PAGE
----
Hidden Pain: Migraine Stigma at Work Is a Big ProblemShare
An excerpt from the MigraineAgain.com, Hidden Pain: Migraine Stigma at Work Is a Big Problem, written by Angie Glaser.
“A large poll shows more than half of Americans miss work due to Migraine, but they often don’t tell their bosses the truth. Discover the impact of Migraine stigma at work.
“Migraine in the workplace is hiding in plain sight,” commented Paula K. Dumas, Managing Editor of Migraine Again at the Spotlight on Migraine Disorders in the Workplace event in Scottsdale, Arizona. She explained: “People with Migraine do their best to hide their attacks because they fear discrimination or demotion — their bosses have no idea what they’re battling.” Ms. Dumas spent twenty-two years working with Migraine in Fortune 500 companies including Disney, Apple, and CNN.
More than half of Americans say they miss work or school due to Migraine or headache. But only 42% of those who miss work tell their bosses or supervisors that Migraine is the cause of calling in sick.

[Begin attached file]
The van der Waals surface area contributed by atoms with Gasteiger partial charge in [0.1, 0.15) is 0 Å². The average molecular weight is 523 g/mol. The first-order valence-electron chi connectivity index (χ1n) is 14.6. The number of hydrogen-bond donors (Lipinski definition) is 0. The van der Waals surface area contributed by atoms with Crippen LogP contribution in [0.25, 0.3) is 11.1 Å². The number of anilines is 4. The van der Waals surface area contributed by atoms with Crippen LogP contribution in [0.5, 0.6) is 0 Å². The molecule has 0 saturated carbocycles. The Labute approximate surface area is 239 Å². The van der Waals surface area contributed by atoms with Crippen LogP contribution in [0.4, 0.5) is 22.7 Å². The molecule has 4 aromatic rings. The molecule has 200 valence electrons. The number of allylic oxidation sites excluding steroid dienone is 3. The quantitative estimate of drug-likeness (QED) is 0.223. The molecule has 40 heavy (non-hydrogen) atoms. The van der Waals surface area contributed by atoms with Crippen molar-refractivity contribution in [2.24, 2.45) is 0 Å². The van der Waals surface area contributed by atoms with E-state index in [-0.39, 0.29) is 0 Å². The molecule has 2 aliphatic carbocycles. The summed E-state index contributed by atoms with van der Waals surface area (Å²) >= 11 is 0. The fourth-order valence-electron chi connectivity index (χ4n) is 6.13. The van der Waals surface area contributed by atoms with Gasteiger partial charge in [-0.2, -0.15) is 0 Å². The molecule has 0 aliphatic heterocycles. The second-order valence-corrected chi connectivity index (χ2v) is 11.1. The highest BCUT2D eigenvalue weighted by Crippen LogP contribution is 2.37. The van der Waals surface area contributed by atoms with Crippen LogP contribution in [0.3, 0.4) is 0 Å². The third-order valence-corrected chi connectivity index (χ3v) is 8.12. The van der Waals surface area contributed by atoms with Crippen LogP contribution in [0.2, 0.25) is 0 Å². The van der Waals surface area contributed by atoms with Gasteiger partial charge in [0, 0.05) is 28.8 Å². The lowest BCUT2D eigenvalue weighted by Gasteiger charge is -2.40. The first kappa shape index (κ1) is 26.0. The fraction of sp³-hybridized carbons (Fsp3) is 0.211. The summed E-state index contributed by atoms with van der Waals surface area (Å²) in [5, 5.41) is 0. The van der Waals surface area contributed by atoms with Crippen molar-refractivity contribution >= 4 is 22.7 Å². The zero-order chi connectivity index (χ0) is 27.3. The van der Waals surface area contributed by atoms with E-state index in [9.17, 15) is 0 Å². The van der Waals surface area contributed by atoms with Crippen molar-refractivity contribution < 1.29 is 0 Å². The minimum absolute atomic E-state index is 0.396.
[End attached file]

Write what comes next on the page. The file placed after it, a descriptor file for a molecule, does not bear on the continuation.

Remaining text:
Why not? Because most people think their bosses won’t accept Migraine or headache as a valid reason to call out.
Migraine Is Incredibly Disabling
Researchers strongly disagree. Migraine is the leading cause of disability in people under age 50, according to a large study published in the Journal of Headache and Pain earlier this year (1). And yet, thanks to social stigma, those who lie about why they call out sick may have good reason to do so.
While most managers (57 percent) view migraines as a good reason for missing work, 38 percent were less amenable, saying migraines either only sometimes justify calling in sick or don’t justify it at all. Managers were even tougher on headaches: While 43 percent responded that headaches could be severe enough to justify calling in sick to work, 53 percent said “no” or “sometimes” to the issue (2).
Interestingly, men were more likely than women to miss work due to Migraine or headache but were less likely to tell their bosses why. ”